“We are a much more integral part of the artist’s core business team than many people realise, and on the personal side we can be even more integral. We speak to many of our clients on an almost daily basis. There is a lot more to us than a set of year-end accounts and a tax return.”
“Music accountants are not just bean counters. We are also your friend,” adds Morrison. “We are here to help. We want you to succeed. And we probably love music and art as much as you do. Although our skillset is different, we are also collaborating with the artist in trying to create something special.”
Bush offers some practical advice to finish with. “More than ever, it is important that labels, artists, managers, publishers check their royalty statements in detail and ask as many questions as they can from whoever has supplied the information,” he says. “This work is done by systems, systems aren’t always right, make sure you are getting the money your business is correctly due.”
And just when you thought it was safe to go outside, the elephant in the room makes a last-minute appearance. “Who knows what Brexit might mean for the UK music industry,” ponders Bush. “But as long as good music is produced, we will all be OK.”
A new Accountancy Firm Of The Year award is being introduced at the Music Week Awards 2019. Visit musicweekawards.com for full details.
At the time of writing (Don’t Fear) The Reaper, we didn’t have a Top 40 chart hit. We were not that kind of band, we always considered ourselves an album band. Reaper was the first song I wrote when the band had bought four track recorders, which had just become available. For the first time we could overdub at home like you could in the studio! I thought we had something with the song in terms of FM airplay, I thought it was going to be a strong addition to what we had done previously, but I had no idea that the song was going to resonate in the way it has.
At the time, I was diagnosed with an irregular heartbeat and I was a little concerned about it. It turned out to be something that was not life threatening, but it certainly got me thinking about my own mortality. I came up with the idea of a song where there is a couple in love and their love transcends the death of one of the partners. It imagines that there is life after death and that it’s possible to transcend that. It’s been criticised, of course, for advocating suicide, but that was never my intention. This song means to me, not like a fairytale, but something similar, like a legend. Whether it’s the case or not, I’d like to think that there is something after death. Without proof, it’s a comforting thought to think there is more out there.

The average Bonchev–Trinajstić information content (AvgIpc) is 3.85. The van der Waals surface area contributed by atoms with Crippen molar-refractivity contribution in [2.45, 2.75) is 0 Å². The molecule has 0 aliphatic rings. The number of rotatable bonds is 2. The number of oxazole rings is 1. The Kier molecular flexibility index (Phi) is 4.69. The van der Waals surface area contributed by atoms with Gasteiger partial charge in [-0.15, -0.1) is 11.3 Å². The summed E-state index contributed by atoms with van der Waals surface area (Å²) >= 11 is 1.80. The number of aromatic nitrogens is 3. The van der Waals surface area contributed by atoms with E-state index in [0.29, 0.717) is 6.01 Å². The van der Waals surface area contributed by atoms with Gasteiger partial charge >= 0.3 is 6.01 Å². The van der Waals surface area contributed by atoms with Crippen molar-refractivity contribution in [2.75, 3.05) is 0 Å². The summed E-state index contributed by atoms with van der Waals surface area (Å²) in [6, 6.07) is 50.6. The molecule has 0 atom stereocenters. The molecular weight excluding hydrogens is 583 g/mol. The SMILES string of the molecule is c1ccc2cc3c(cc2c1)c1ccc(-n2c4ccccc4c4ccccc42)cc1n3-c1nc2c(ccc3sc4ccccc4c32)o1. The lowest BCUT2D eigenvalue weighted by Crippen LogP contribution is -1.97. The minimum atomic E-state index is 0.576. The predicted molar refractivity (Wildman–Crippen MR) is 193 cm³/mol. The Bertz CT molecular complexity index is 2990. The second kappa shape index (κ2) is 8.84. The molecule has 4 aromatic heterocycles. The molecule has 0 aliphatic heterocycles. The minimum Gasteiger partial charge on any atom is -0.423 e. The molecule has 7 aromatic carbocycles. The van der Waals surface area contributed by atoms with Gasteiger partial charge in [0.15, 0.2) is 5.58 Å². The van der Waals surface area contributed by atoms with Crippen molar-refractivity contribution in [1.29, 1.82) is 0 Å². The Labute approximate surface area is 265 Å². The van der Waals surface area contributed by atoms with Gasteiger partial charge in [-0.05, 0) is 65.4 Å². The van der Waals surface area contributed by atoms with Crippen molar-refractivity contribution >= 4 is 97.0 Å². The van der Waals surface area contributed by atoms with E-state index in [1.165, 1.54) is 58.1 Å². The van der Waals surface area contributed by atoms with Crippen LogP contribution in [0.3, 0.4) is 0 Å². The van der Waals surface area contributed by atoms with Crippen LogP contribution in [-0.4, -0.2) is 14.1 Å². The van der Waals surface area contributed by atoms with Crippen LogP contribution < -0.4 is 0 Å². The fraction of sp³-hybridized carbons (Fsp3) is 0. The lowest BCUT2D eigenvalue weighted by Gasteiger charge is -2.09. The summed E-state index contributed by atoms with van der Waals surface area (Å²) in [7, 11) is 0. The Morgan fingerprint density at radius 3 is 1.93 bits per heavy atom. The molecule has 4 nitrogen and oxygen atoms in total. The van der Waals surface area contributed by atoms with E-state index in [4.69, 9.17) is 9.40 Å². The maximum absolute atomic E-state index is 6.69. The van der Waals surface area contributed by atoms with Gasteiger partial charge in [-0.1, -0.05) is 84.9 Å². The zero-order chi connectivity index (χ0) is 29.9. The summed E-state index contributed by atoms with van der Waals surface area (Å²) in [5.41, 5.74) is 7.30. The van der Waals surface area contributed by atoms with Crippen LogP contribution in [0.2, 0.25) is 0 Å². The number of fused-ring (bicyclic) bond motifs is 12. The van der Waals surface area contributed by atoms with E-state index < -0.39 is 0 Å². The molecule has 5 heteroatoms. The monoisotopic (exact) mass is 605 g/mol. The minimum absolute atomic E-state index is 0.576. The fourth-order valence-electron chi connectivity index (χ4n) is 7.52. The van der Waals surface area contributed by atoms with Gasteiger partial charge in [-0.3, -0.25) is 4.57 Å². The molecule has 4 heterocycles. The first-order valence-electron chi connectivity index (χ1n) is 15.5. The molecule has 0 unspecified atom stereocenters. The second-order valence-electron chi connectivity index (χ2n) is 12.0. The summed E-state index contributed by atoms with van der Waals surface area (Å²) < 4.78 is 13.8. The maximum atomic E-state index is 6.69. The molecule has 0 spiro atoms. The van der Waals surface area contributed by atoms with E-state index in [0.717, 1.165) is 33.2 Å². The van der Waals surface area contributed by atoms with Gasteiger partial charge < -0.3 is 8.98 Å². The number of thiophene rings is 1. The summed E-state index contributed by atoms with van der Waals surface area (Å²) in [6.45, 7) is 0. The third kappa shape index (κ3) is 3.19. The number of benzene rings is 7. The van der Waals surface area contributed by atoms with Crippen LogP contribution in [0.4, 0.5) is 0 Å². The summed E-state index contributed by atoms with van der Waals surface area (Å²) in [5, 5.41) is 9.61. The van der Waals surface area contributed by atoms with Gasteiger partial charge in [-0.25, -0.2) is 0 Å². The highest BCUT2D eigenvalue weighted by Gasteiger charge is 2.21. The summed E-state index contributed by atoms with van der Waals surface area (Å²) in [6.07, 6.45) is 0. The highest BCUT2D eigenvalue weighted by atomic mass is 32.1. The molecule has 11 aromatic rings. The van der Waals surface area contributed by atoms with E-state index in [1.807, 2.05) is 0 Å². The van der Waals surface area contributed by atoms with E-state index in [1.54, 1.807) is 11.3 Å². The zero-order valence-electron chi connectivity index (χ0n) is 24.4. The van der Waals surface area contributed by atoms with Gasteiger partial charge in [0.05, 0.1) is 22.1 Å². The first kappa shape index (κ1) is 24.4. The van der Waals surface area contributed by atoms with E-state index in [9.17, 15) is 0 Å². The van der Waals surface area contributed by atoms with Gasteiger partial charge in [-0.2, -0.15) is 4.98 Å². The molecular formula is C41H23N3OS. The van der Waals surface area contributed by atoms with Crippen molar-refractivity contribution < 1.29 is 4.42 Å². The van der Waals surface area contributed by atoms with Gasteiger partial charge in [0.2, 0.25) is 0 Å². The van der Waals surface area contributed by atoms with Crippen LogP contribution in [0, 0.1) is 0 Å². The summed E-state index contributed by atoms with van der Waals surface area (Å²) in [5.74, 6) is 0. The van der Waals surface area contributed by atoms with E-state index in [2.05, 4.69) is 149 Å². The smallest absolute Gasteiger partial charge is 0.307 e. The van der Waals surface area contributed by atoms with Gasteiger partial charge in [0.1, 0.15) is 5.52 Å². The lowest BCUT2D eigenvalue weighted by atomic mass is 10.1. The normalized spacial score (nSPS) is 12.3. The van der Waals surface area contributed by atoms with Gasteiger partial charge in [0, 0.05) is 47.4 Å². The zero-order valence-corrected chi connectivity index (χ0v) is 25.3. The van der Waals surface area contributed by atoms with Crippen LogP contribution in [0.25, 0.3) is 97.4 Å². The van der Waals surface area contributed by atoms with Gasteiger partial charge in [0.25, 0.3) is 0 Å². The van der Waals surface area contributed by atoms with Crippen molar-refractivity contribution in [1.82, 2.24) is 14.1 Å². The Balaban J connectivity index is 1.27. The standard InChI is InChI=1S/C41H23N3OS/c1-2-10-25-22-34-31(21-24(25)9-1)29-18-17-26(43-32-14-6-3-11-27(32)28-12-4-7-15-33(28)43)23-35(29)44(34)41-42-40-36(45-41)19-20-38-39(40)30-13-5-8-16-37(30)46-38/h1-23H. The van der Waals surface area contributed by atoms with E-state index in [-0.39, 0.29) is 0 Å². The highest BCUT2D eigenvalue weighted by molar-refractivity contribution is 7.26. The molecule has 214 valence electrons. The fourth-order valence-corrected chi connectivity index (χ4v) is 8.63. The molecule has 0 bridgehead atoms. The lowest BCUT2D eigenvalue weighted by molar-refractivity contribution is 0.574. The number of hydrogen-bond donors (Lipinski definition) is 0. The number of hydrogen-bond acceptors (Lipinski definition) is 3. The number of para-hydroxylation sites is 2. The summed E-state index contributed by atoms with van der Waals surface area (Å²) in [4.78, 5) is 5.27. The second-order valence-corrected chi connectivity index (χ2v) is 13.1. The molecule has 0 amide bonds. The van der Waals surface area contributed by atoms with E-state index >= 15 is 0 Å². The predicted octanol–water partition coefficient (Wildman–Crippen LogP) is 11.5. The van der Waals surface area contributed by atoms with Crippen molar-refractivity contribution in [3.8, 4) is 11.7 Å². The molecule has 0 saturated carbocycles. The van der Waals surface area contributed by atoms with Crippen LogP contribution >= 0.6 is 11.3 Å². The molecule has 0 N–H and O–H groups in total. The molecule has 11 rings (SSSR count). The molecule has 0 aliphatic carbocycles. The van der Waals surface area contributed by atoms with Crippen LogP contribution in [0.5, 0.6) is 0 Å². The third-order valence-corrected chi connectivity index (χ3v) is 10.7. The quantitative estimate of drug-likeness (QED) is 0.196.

I created the guitar intro first and then two lines just kind of spun into my head. After that it took a lot of thought to complete the story, I think from when we first recorded the guitar until the demo was basically finished, it was about a six week period. Most of music production is 20% inspiration and 80% perspiration, I didn’t invent that saying, somebody else said that, but I think it’s true! There is a lot of craft that you do after you’ve got the basic idea of where you want to go with the song.
I can’t explain why it’s continued to resonate with people over the years. If I could bottle that and open that bottle on demand I would! I’m just grateful that I have that one. What I was trying for was just a story about dying and I’m gratified that it has endured and that it did resonate with people’s consciousness. There are a lot of good cover versions of it, but I think as far as straight covers go, Big Country did a fabulous one. They did a true-to-the-spirit version of the song and the sound of it was very much in the way that I did it or would do it.
Will Ferrell’s Saturday Night Live skit recreating the recording of the song with the ‘More cowbell!’ line is hilarious, I’ve got to say. It’s very funny. I must have seen it now probably 50 times and it’s still funny. How did it compare to the real thing? It was nothing like it, of course! [Laughs]. The cowbell’s not actually that loud on the recording. Our manager and co-producer, Sandy Pearlman, who passed away, did an interview once where he mentioned that one of the ways to hear the cowbells louder is on the radio. It’s a fact that the compression that radio typically uses makes the softer stuff louder. So, if you listen to it on an LP or a tape or even on Sirius, the cowbell is not that loud, but it sounds louder on the radio. I’ve never met Will Ferrell but if I did I would ask him what made him think of that!
Publishers Sony/ATV Writers Buck Dharma Release Date 01.07.76 Record label Columbia Total UK sales (OCC) 332,859 (post–1994 only)